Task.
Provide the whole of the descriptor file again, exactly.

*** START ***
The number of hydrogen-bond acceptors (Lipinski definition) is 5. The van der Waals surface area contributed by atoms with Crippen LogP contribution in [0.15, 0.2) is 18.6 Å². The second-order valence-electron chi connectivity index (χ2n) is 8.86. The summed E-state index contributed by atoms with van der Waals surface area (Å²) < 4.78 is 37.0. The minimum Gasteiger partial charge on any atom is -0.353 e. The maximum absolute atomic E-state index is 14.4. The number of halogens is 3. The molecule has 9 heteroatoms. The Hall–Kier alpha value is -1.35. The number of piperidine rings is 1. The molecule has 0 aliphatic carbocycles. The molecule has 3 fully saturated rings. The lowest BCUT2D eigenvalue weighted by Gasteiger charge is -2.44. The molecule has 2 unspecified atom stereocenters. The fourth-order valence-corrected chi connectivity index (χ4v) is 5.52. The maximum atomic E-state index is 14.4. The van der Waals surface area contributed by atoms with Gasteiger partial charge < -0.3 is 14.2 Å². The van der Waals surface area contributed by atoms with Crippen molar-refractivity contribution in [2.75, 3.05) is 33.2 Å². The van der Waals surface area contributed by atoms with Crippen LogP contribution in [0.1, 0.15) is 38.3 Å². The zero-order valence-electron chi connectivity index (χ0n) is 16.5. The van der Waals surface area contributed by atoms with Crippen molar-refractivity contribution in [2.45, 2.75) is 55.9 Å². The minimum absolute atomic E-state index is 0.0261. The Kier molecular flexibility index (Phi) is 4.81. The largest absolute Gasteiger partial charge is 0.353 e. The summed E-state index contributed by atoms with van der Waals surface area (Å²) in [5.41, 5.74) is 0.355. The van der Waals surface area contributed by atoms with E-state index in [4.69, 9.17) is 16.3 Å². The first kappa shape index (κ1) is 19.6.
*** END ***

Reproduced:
The number of hydrogen-bond acceptors (Lipinski definition) is 5. The van der Waals surface area contributed by atoms with Crippen LogP contribution in [0.15, 0.2) is 18.6 Å². The second-order valence-electron chi connectivity index (χ2n) is 8.86. The summed E-state index contributed by atoms with van der Waals surface area (Å²) < 4.78 is 37.0. The minimum Gasteiger partial charge on any atom is -0.353 e. The maximum absolute atomic E-state index is 14.4. The number of halogens is 3. The molecule has 9 heteroatoms. The Hall–Kier alpha value is -1.35. The number of piperidine rings is 1. The molecule has 0 aliphatic carbocycles. The molecule has 3 fully saturated rings. The lowest BCUT2D eigenvalue weighted by Gasteiger charge is -2.44. The molecule has 2 unspecified atom stereocenters. The fourth-order valence-corrected chi connectivity index (χ4v) is 5.52. The maximum atomic E-state index is 14.4. The van der Waals surface area contributed by atoms with Gasteiger partial charge < -0.3 is 14.2 Å². The van der Waals surface area contributed by atoms with Crippen molar-refractivity contribution in [2.75, 3.05) is 33.2 Å². The van der Waals surface area contributed by atoms with Crippen LogP contribution in [0.1, 0.15) is 38.3 Å². The zero-order valence-electron chi connectivity index (χ0n) is 16.5. The van der Waals surface area contributed by atoms with Crippen molar-refractivity contribution in [2.45, 2.75) is 55.9 Å². The minimum absolute atomic E-state index is 0.0261. The Kier molecular flexibility index (Phi) is 4.81. The largest absolute Gasteiger partial charge is 0.353 e. The summed E-state index contributed by atoms with van der Waals surface area (Å²) in [5.41, 5.74) is 0.355. The van der Waals surface area contributed by atoms with E-state index in [4.69, 9.17) is 16.3 Å². The first kappa shape index (κ1) is 19.6.